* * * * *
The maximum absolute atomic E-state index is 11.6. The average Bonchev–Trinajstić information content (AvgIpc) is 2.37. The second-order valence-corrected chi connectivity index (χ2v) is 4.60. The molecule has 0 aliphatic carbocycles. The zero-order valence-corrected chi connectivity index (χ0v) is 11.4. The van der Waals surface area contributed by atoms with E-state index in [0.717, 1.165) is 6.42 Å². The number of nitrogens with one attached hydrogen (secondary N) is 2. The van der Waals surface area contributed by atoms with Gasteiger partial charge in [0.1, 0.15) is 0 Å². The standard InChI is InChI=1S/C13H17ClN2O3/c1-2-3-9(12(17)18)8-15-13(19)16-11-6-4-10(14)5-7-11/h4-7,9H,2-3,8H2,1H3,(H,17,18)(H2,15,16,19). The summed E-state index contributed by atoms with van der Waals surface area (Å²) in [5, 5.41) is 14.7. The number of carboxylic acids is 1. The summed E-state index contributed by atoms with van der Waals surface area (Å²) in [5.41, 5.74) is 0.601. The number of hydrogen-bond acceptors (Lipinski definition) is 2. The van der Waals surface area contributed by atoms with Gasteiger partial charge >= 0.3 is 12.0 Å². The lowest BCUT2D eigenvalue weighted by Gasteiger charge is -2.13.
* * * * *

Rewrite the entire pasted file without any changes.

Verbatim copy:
The maximum absolute atomic E-state index is 11.6. The average Bonchev–Trinajstić information content (AvgIpc) is 2.37. The second-order valence-corrected chi connectivity index (χ2v) is 4.60. The molecule has 0 aliphatic carbocycles. The zero-order valence-corrected chi connectivity index (χ0v) is 11.4. The van der Waals surface area contributed by atoms with E-state index in [0.717, 1.165) is 6.42 Å². The number of nitrogens with one attached hydrogen (secondary N) is 2. The van der Waals surface area contributed by atoms with Gasteiger partial charge in [0.1, 0.15) is 0 Å². The standard InChI is InChI=1S/C13H17ClN2O3/c1-2-3-9(12(17)18)8-15-13(19)16-11-6-4-10(14)5-7-11/h4-7,9H,2-3,8H2,1H3,(H,17,18)(H2,15,16,19). The summed E-state index contributed by atoms with van der Waals surface area (Å²) in [5, 5.41) is 14.7. The number of carboxylic acids is 1. The summed E-state index contributed by atoms with van der Waals surface area (Å²) in [5.41, 5.74) is 0.601. The number of hydrogen-bond acceptors (Lipinski definition) is 2. The van der Waals surface area contributed by atoms with Gasteiger partial charge >= 0.3 is 12.0 Å². The lowest BCUT2D eigenvalue weighted by Gasteiger charge is -2.13.